some consistency amongst the 12z NAM12/ECMWF/FV3-GFS, while the
GFS and some members of the SREF are much lighter with precip
amounts (thanks to a farther east track of the surface storm).
For now, will favor heavier precip solutions. This would results
in a widespread 2 to 6 inches of snow across the area, with
some locally higher totals in the high terrain (especially
across southern VT). We will continue to mention this storm in
our HWO.  Precip should end by early afternoon Friday, with a
few lingering rain or snow showers (especially northern and high
terrain areas). Temps look to mainly be in the 20s to near 30 for
Thurs night and rising into the 30s for Friday.


Friday night and Saturday...Cool and breezy conditions will build
into the region as the cyclone departs to the northeast with some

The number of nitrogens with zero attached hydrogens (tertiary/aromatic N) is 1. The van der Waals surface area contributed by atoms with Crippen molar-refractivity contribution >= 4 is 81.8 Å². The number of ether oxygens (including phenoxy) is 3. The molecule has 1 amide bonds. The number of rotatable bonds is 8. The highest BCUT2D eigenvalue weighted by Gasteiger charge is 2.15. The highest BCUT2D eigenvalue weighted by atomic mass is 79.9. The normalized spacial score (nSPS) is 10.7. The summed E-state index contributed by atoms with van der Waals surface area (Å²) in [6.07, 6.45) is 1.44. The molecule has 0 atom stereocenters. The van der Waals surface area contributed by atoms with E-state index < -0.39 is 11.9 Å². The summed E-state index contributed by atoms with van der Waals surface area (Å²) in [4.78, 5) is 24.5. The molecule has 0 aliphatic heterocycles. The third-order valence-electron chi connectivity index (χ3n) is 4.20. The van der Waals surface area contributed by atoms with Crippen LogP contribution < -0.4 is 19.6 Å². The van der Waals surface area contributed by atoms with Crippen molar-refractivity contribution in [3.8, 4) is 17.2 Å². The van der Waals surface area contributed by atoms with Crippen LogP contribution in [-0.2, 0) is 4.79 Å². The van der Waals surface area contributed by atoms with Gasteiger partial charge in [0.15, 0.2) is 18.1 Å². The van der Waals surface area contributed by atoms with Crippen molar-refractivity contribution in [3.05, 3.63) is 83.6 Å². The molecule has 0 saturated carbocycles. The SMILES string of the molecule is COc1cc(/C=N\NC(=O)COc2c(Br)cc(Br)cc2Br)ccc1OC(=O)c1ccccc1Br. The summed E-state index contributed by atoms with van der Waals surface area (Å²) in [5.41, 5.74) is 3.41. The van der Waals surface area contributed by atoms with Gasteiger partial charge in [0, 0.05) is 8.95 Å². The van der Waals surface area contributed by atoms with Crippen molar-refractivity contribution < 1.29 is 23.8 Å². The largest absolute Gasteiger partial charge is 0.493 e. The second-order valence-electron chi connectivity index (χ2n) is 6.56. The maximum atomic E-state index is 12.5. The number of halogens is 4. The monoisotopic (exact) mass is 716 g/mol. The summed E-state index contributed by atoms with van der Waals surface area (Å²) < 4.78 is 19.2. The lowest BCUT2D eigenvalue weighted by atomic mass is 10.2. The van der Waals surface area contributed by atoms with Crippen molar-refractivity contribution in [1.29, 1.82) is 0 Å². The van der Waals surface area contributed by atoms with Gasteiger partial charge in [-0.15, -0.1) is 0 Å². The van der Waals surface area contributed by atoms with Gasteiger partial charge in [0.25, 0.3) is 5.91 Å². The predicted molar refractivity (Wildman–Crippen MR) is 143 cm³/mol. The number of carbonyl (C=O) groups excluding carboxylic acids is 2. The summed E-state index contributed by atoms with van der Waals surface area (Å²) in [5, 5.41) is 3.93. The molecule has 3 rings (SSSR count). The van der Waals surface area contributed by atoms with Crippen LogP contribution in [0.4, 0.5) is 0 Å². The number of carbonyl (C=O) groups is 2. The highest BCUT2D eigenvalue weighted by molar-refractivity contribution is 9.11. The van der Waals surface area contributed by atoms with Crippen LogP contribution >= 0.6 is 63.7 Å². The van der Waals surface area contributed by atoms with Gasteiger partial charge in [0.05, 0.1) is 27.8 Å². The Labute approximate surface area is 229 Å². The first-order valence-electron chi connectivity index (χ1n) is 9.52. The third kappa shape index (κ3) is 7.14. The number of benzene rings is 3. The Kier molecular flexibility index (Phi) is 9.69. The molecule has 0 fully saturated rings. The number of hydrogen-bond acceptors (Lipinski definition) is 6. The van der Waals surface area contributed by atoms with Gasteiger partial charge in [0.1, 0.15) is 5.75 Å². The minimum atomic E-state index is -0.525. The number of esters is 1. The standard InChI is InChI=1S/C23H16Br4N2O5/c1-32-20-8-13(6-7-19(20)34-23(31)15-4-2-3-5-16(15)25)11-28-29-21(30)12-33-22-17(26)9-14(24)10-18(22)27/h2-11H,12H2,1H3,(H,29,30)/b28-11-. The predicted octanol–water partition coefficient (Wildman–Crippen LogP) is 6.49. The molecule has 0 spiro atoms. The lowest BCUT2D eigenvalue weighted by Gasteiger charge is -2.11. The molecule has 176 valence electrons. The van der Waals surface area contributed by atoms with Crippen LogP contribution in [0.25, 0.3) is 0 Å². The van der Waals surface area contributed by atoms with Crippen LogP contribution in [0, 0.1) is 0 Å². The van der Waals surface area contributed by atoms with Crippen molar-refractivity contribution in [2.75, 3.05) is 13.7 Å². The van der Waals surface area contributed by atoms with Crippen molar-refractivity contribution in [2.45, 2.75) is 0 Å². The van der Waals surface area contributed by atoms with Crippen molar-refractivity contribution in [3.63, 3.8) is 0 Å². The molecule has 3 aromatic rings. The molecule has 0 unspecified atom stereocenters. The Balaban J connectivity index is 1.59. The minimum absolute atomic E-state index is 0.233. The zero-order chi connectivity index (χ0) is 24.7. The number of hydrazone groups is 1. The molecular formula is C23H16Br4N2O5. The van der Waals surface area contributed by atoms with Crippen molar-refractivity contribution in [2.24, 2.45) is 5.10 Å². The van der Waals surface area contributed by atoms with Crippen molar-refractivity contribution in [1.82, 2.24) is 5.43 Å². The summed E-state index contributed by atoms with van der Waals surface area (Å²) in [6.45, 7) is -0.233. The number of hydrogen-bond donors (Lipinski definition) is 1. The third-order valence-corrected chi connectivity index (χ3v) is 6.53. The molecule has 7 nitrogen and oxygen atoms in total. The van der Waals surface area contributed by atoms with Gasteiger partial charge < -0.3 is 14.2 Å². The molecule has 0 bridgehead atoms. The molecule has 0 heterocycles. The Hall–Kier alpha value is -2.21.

lake enhanced snow showers over the Adirondacks. WNW flow will favor
some upslope snow showers over the Adirondacks and southern Green
Mountains of Vermont resulting in light snow accumulations under an
inch. Lingering isolated snow showers will persist through Saturday
with moist cyclonic WNW flow overhead. Lows Friday night will be in
the mid 20s to mid 30s and highs on Saturday will be in the mid 30s
to mid 40s.

Sunday through Tuesday...Deterministic guidance begins to deviate
greatly starting Sunday and continuing through the end of the long
term period. The past couple runs of the GFS and Canadian have been
hinting at a clipper-like low progressing through the region on
Sunday while the ECMWF has high pressure building overhead. Subtle
differences within the mean longwave trough seem to be resulting in
large differences in the surface pressure fields and tangible
weather. Regardless, multiple pieces of energy look to break off a
zonally oriented PV streamer, resulting in weak forcing for ascent